Kelsey Ervi hasn’t been out of school for even two years, and already she’s stomping out a vintage with her young career in theater.
The Waco native moved to Dallas in 2011 after graduating from Baylor. Obviously, she just couldn’t get enough Waco. Yeah, right.
“I grew up there, which is scary for someone who is gay,” Ervi says. “I was like, ‘I gotta get out of here.’”
But despite the Texas town’s conservative rep, Ervi says she got a great education in the theater department there, which was very open-minded. It also taught her how to do almost anything in theater — in front of the footlights and behind.
“The theater department was so wonderful,” she coos. “I acted, directed, wrote.”
Ervi continues to work as a jack-of-all-trades: Her first play produced, Waking Up, debuted at WaterTower Theatre’s Out of the Loop Fringe Festival last year. Set in a bedroom, with 11 characters, it explored pillow talk in the modern age. The success of that show landed Ervi a permanent job in Dallas, as assistant to Terry Martin, the producing artistic director at WTT.
Moving to Dallas has given Ervi renewed energy about the potential of doing good work in the theater. Martin, one of the most respected directors in town, asked Ervi to assistant direct WTT’s current show, The Grapes of Wrath.
“My education at Baylor was great, but the tactile experience [working here] is a whole world of knowledge,” she says. “Grapes of Wrath is such a massive show. Terry has worked with the [Joad family cast members] and I’m working with the ensemble.”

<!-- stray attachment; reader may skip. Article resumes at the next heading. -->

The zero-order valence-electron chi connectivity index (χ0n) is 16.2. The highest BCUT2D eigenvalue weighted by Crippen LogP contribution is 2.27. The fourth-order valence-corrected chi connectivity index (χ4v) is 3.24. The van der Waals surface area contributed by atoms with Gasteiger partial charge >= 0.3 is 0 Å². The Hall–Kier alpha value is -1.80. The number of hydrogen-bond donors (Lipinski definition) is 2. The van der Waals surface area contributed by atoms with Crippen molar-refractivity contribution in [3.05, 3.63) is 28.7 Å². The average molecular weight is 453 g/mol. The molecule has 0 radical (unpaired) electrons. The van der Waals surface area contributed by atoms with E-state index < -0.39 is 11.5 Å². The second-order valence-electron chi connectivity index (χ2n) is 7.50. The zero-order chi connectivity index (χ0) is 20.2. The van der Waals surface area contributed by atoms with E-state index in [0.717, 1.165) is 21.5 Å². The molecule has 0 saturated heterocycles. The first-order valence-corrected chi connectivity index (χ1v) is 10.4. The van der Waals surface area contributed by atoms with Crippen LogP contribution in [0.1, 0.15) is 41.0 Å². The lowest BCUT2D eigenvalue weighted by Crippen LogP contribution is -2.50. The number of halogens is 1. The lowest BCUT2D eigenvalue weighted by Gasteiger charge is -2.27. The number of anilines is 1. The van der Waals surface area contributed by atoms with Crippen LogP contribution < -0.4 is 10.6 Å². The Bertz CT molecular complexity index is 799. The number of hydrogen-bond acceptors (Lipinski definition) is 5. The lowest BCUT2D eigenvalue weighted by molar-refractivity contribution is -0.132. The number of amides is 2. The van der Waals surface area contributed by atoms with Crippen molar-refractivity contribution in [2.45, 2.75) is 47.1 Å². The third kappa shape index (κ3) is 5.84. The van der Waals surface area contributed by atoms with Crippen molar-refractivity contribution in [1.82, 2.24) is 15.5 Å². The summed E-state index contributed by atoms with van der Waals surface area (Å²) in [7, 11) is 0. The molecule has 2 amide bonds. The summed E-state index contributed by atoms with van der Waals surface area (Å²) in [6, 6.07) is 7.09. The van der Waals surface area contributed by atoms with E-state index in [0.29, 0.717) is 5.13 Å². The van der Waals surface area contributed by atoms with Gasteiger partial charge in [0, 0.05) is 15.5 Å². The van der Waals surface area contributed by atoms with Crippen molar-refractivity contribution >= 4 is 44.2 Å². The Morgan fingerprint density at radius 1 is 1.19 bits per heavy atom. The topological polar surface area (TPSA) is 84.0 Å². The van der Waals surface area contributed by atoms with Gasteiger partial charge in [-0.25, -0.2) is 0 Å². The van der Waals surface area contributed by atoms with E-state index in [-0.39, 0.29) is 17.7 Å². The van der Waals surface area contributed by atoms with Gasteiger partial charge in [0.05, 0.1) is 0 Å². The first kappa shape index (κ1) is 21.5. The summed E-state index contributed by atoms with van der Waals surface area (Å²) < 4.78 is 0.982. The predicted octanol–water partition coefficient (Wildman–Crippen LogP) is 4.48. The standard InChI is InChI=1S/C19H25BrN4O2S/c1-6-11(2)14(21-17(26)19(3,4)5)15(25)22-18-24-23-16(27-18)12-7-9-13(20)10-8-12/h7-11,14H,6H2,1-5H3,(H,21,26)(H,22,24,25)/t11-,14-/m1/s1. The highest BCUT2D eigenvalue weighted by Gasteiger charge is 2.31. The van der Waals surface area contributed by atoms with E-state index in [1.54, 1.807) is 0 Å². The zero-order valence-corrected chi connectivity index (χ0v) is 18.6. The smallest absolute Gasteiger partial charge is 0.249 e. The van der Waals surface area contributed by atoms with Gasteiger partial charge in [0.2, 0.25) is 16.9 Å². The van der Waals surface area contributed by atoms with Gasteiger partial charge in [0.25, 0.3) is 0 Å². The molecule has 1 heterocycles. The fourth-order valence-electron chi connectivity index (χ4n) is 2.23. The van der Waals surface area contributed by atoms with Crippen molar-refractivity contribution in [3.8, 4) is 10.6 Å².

Grapes just adds to her resume. Not only has she worked with Martin, but her career already includes several stints with the dean of North Texas’ theater directors, Rene Moreno, as both assistant director or stage manager on August: Osage County, Twelfth Night and The Lucky Chance.
“It’s such a learning experience,” Ervi says. “Rene is a wonderful teacher; he’ll [do something] then whisper to me, ‘This is why I’m doing this.’”
Ervi is continuing to write (she’s working right now on a three-woman show about the trials and tribulations of love and sex; she hopes to finish it over the summer), and she’s open to auditioning to act in a show “if I feel like I’m right for it.” But mostly she’s just happy to be pursuing her passion professionally.
“I love Dallas — it’s such a booming theater community,” she says. “Classmates talk about moving to New York, and I say, ‘Come to Dallas! It’s great here.’”